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ABSTRACT: Purpose of review Cancer cachexia has a substantial impact on both patients and their family carers. It has been acknowledged as one of the two most frequent and devastating problems of advanced cancer. The impact of cachexia spans biopsychosocial realms. Symptom management in cachexia is fraught with difficulties and globally, there remains no agreed standard care or treatment for this client group. There is a need to address the psychosocial impact of cachexia for both patients and their family carers. Recent findings Patients living at home and their family carers are often left to manage the distressing psychosocial impacts of cancer cachexia themselves. Successful symptom management requires healthcare professionals to address the holistic impact of cancer cachexia. High quality and rigorous research details the existential impact of cachexia on patients and their family carers. This information needs to inform psychosocial, educational and communicative supportive healthcare interventions to help both patients and their family carers better cope with the effects of cachexia. Summary Supportive interventions need to inform both patients and their family carers of the expected impacts of cachexia, and address how to cope with them to retain a functional, supported family unit who are informed about and equipped to care for a loved one with cachexia.Current Opinion in Supportive and Palliative Care 08/2014; 8(4). DOI:10.1097/SPC.0000000000000087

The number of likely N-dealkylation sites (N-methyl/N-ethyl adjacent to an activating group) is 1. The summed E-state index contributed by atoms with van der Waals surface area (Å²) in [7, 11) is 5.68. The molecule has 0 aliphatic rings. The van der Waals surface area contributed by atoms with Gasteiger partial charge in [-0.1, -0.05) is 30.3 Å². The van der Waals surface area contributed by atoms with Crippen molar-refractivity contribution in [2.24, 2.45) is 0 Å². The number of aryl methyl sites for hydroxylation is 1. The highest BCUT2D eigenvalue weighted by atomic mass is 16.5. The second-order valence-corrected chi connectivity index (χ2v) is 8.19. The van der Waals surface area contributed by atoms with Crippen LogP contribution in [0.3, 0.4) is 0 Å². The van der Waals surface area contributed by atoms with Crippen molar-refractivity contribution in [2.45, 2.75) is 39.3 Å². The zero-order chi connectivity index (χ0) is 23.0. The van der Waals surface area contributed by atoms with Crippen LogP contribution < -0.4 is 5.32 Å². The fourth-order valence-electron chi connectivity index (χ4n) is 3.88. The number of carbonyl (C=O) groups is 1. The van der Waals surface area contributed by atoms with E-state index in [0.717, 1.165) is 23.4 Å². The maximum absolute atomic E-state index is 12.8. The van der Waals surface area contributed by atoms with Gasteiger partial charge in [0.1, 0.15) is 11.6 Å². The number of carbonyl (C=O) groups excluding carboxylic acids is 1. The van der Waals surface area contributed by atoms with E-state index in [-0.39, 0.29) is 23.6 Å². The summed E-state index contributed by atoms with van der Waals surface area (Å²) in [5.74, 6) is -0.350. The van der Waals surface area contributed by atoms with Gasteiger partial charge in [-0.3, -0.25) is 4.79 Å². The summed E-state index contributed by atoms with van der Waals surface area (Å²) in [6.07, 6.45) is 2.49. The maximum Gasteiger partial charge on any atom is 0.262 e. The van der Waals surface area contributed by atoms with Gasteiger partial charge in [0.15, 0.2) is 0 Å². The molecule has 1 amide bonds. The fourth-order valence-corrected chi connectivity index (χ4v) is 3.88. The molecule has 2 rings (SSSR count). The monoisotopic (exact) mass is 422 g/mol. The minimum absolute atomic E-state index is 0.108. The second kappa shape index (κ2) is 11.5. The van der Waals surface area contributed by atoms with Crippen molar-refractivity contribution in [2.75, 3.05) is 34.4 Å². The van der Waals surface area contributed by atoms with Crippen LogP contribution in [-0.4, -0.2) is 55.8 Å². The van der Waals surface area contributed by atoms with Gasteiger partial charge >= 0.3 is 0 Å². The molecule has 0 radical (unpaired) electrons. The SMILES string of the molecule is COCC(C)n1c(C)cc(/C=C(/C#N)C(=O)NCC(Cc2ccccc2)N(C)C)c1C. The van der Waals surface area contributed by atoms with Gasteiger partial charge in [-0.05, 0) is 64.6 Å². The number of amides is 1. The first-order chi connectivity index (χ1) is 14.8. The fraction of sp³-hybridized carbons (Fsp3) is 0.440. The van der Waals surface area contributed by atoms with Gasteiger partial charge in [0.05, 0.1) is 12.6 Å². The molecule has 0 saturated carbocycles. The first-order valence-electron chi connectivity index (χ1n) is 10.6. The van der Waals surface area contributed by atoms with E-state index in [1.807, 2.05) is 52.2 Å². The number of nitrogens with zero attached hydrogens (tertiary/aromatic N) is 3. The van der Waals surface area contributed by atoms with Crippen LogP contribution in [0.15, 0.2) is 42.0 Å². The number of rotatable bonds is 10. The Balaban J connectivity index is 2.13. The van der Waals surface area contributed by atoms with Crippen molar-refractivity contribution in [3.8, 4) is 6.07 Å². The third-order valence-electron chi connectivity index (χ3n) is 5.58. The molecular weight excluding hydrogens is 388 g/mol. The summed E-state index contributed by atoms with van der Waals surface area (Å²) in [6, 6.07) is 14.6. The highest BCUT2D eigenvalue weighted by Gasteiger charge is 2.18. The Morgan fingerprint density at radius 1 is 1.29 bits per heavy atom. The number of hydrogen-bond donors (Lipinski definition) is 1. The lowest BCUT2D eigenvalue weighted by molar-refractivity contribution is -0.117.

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ABSTRACT: caregivers, family, role. Caring for someone in a palliative stage is effortlessly understood as a moral duty and family members are the privileged group for this function 1,2 . Considering that family caregivers ensure the continuity of patient care at home, Palliative Care (PC) teams should understand the role and tasks of their performance and must be prepared to identify and help them to work out their needs, as well as educate them in activities of care and self-care 3,4 . Aim: to analyze the activities and roles undertaken by family caregivers of patients in PC literature. Study Design: A systematic search of the literature published between January 2009 to December 2013. Electronic databases were searched in PubMed, PsycINFO, Scopus and SciELO using the EndNote X7 and Excel software's. Combinations of terms (Palliative care [title]) OR Hospice [Title]) OR End-of-life [Title]) AND Caregivers [Title]) OR family [Title]) AND scroll [Title / Abstract]). Articles only written in English, Portuguese and Spanish were included. What tasks /activities and roles are played by family caregivers of patients in PC? Conclusions • Although universally recognized, the role of the family caregiver is still poorly supported by society, health teams and family systems. • Family members who are close to the patient may play the role of caregiver, well-being enhancer, diversity of tasksulfiller, minimizer and managing suffering (patient and himself), PC facilitator and responsible for the continuity of care, apprentice and participant of health teams. • They also play the role of controller because they often have to take decisions, concerning the sick person. Inclusion Criteria: -Articles published in English, Portuguese and Spanish in scientific journals -Population over 18 years old. Exclusion criteria: -Pediatrics studies, books, doctoral and/or master's degree theses, case studies and literature reviews were excluded. The quality of each article was evaluated by the method presented by Hawker et al. (2002). Tasks / Activities Role Natural role in relation to care, imposed by society (caregiving role) Caring as a moral obligation To be prepared to care the best way possible To be available 24 hours / day Caregiver To keep the hope of the patient To satisfy the patient´s wishes To help (providing a helping relationship) To maintain the marital relationship To support the remaining family To provide religious rituals To participate in patient comfort Well-being Enhancer Transporting the patient to appointments Troubleshoot nutrition and elimination of the patient Making hygiene care to the patient Being with the patient in the hospital To ensure household tasks To continue to work while providing care Massaging the patient To provide and manage medication Diversity of tasks´ fulfiller To cope with the patient´s suffering To play and share emotions To talk with the patient To pray To assist in the dying process To how empathy and understanding Minimizer / Manager of suffering Excluded by title/repeated 596 Excluded by abstract 38 Excluded by full reading 25 PubMed N= 69 PsycINFO N= 506 Potentially relevant articles 70 Potentially relevant articles 32 Included by other references 6 Final selected articles 13 Scielo N= 7 Scopus N= 84 Potentially relevant articles 666 Figure I -Selection process of the articles (identification, screening, eligibility and inclusion) All articles were selected, analyzed and classified by two independent reviewers according to their quality, and there was a third reviewer for situations of doubt or lack of consensus between the two main reviewers.8yh Research Congress of the European Association of Palliative Care; 06/2014